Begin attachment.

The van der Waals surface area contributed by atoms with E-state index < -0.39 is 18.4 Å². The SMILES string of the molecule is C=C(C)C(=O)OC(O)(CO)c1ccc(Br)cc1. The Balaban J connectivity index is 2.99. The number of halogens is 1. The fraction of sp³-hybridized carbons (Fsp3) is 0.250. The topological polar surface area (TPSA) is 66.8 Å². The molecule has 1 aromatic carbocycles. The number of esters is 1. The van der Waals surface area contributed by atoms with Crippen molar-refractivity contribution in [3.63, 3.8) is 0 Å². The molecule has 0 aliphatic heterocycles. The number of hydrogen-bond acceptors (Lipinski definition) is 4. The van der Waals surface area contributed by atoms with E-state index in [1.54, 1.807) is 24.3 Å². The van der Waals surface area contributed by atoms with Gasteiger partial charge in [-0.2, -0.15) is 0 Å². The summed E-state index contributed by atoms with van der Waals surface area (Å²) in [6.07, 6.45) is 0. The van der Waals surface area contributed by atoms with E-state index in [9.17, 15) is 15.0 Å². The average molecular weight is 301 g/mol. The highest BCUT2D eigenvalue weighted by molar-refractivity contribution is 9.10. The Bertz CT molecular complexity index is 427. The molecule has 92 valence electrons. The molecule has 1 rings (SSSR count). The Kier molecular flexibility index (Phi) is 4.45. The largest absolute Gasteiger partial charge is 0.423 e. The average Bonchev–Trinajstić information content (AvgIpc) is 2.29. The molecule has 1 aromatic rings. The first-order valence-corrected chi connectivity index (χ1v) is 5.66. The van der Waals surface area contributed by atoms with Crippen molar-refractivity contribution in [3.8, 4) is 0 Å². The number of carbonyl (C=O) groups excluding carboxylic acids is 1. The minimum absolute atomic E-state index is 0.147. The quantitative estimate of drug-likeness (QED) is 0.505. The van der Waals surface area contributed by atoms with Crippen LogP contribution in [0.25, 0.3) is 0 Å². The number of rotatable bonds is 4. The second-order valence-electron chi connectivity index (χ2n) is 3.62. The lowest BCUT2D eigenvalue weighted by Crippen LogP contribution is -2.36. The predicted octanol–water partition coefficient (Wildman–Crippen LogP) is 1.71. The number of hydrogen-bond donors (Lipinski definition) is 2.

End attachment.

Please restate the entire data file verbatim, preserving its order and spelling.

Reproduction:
The van der Waals surface area contributed by atoms with E-state index < -0.39 is 18.4 Å². The SMILES string of the molecule is C=C(C)C(=O)OC(O)(CO)c1ccc(Br)cc1. The Balaban J connectivity index is 2.99. The number of halogens is 1. The fraction of sp³-hybridized carbons (Fsp3) is 0.250. The topological polar surface area (TPSA) is 66.8 Å². The molecule has 1 aromatic carbocycles. The number of esters is 1. The van der Waals surface area contributed by atoms with Crippen molar-refractivity contribution in [3.63, 3.8) is 0 Å². The molecule has 0 aliphatic heterocycles. The number of hydrogen-bond acceptors (Lipinski definition) is 4. The van der Waals surface area contributed by atoms with E-state index in [1.54, 1.807) is 24.3 Å². The van der Waals surface area contributed by atoms with Gasteiger partial charge in [-0.2, -0.15) is 0 Å². The summed E-state index contributed by atoms with van der Waals surface area (Å²) in [6.07, 6.45) is 0. The van der Waals surface area contributed by atoms with E-state index in [9.17, 15) is 15.0 Å². The average molecular weight is 301 g/mol. The highest BCUT2D eigenvalue weighted by molar-refractivity contribution is 9.10. The Bertz CT molecular complexity index is 427. The molecule has 92 valence electrons. The molecule has 1 rings (SSSR count). The Kier molecular flexibility index (Phi) is 4.45. The largest absolute Gasteiger partial charge is 0.423 e. The average Bonchev–Trinajstić information content (AvgIpc) is 2.29. The molecule has 1 aromatic rings. The first-order valence-corrected chi connectivity index (χ1v) is 5.66. The van der Waals surface area contributed by atoms with Crippen molar-refractivity contribution in [3.8, 4) is 0 Å². The number of carbonyl (C=O) groups excluding carboxylic acids is 1. The minimum absolute atomic E-state index is 0.147. The quantitative estimate of drug-likeness (QED) is 0.505. The van der Waals surface area contributed by atoms with Crippen LogP contribution in [0.25, 0.3) is 0 Å². The number of rotatable bonds is 4. The second-order valence-electron chi connectivity index (χ2n) is 3.62. The lowest BCUT2D eigenvalue weighted by Crippen LogP contribution is -2.36. The predicted octanol–water partition coefficient (Wildman–Crippen LogP) is 1.71. The number of hydrogen-bond donors (Lipinski definition) is 2.